Lead councillor for environment claims Rhyl’s sea water quality is ‘sufficient’ despite being rated among most polluted in the UK
Richard Evans, local democracy reporter
Rhyl’s sea water quality is ‘sufficient’ according to Denbighshire’s lead councillor for the environment, despite a survey listing the town’s coast as one of the most polluted in the UK.
Cabinet member for the environment Barry Mellor also said headlines on sewage damaged Rhyl’s reputation as a top tourist town and claimed measures were in place to manage pollution.
Speaking at a Denbighshire County Council meeting, Cllr Mellor also said the council puts out signs warning swimmers when sewage levels are high.
Cllr Mellor’s comments follow the ‘Top of the Poops’ website listing Rhyl in its top ten worst areas suffering pollution in rivers, canals, and coastal areas.
The website lists data collected from 2021 from the Environment Agency and Natural Resources Wales (NRW).
Cllr Mark Young questioned Cllr Mellor, asking him what was being done about the sewage problem in Rhyl.
Cllr Mellor responded: “It is true that Rhyl can be impacted by storm overflows in very wet weather. The sewers are designed to overflow to protect property, and this can result in elevated bacteria levels in bathing water in Rhyl.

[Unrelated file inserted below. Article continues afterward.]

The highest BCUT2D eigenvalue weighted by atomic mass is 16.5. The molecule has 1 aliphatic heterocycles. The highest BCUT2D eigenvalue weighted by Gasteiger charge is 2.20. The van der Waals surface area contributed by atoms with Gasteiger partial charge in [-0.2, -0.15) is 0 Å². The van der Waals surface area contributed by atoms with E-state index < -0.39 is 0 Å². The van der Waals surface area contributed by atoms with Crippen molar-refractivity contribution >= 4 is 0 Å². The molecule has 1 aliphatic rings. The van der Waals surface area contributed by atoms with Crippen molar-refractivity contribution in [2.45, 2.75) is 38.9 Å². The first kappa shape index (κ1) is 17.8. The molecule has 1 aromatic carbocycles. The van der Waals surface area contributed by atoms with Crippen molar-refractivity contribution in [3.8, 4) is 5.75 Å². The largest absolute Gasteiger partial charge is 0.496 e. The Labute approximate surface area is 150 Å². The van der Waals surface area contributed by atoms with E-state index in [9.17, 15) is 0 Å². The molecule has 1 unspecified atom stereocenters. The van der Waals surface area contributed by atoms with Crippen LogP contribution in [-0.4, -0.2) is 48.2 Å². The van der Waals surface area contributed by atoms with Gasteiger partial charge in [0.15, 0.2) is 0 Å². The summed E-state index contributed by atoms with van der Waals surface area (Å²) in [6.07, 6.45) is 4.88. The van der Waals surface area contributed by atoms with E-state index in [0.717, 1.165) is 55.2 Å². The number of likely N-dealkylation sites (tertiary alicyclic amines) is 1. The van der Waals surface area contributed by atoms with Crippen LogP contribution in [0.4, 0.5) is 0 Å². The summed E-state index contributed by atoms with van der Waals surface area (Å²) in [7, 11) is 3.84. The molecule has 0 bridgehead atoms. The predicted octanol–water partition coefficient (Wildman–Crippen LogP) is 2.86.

“The assessment in the new report counts all storm sewage spills that discharge into the Clwyd catchment and eventually flow into Rhyl; however, spills higher up the catchment have less impact on Rhyl due to bacteria decaying as they travel.”
He added: “Most of the spills in this assessment were higher up the catchment where the impact on Rhyl beach is very minor. Despite this headline, the bathing water quality status of Rhyl is classed as sufficient, rather than poor.”
Cllr Mellor then went on to say ultra-violet disinfection processes were used to keep water clean and added that using additional storm (water) storage methods also helped, as well as limiting storm spills to three per year.
He also claimed Denbighshire worked closely with the NRW.
Cllr Mellor added: “The council has a good working relationship with Natural Resources Wales regarding water quality.
“The NRW inform our public protection team when there are any sewage discharge incidents., and our team communicate with the harbour master and Denbighshire Leisure Ltd to ensure that suitable signage is displayed during such conditions to warn the general public of poor quality.”
The data on sewage spills revealed that, in just one year, waterways in Wales and England had sewage pumped into them for at least 3.4m hours.
The data from the Environment Agency and Natural Resources Wales also revealed rivers across England and Wales had sewage pumped into them on over 2,500 separate occasions.
Support our Nation today
For the price of a cup of coffee a month you can help us create an independent, not-for-profit, national news service for the people of Wales, by the people of Wales.